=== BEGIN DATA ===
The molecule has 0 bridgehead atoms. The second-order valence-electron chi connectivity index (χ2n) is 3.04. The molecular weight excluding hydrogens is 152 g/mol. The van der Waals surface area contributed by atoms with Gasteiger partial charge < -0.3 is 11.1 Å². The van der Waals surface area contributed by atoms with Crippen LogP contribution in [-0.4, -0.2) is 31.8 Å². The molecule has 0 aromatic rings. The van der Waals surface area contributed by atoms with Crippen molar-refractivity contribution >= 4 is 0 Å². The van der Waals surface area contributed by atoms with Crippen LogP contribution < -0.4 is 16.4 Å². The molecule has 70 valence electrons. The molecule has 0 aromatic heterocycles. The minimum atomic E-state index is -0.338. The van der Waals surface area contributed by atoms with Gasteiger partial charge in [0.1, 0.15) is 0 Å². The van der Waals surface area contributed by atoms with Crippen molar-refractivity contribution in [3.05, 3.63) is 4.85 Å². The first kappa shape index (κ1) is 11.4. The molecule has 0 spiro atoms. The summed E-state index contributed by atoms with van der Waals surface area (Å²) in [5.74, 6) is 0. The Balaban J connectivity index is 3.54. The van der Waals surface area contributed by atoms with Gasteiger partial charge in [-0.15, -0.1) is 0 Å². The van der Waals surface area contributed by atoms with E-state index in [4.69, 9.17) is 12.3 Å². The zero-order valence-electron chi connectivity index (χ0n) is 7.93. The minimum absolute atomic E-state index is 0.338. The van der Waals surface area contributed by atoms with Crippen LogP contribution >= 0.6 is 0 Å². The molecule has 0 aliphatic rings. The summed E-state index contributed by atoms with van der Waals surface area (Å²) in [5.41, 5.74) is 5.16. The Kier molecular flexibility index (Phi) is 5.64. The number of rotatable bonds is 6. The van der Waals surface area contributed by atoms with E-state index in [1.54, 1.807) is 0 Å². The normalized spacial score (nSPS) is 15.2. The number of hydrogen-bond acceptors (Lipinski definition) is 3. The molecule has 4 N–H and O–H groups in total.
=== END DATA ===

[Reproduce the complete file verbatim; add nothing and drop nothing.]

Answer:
The molecule has 0 bridgehead atoms. The second-order valence-electron chi connectivity index (χ2n) is 3.04. The molecular weight excluding hydrogens is 152 g/mol. The van der Waals surface area contributed by atoms with Gasteiger partial charge < -0.3 is 11.1 Å². The van der Waals surface area contributed by atoms with Crippen LogP contribution in [-0.4, -0.2) is 31.8 Å². The molecule has 0 aromatic rings. The van der Waals surface area contributed by atoms with Crippen molar-refractivity contribution >= 4 is 0 Å². The van der Waals surface area contributed by atoms with Crippen LogP contribution < -0.4 is 16.4 Å². The molecule has 70 valence electrons. The molecule has 0 aromatic heterocycles. The minimum atomic E-state index is -0.338. The van der Waals surface area contributed by atoms with Gasteiger partial charge in [0.1, 0.15) is 0 Å². The van der Waals surface area contributed by atoms with Crippen molar-refractivity contribution in [3.05, 3.63) is 4.85 Å². The first kappa shape index (κ1) is 11.4. The molecule has 0 spiro atoms. The summed E-state index contributed by atoms with van der Waals surface area (Å²) in [5.74, 6) is 0. The Balaban J connectivity index is 3.54. The van der Waals surface area contributed by atoms with Gasteiger partial charge in [-0.15, -0.1) is 0 Å². The van der Waals surface area contributed by atoms with E-state index in [4.69, 9.17) is 12.3 Å². The zero-order valence-electron chi connectivity index (χ0n) is 7.93. The minimum absolute atomic E-state index is 0.338. The van der Waals surface area contributed by atoms with Crippen LogP contribution >= 0.6 is 0 Å². The molecule has 0 aliphatic rings. The summed E-state index contributed by atoms with van der Waals surface area (Å²) in [5.41, 5.74) is 5.16. The Kier molecular flexibility index (Phi) is 5.64. The number of rotatable bonds is 6. The van der Waals surface area contributed by atoms with E-state index in [1.54, 1.807) is 0 Å². The normalized spacial score (nSPS) is 15.2. The number of hydrogen-bond acceptors (Lipinski definition) is 3. The molecule has 4 N–H and O–H groups in total.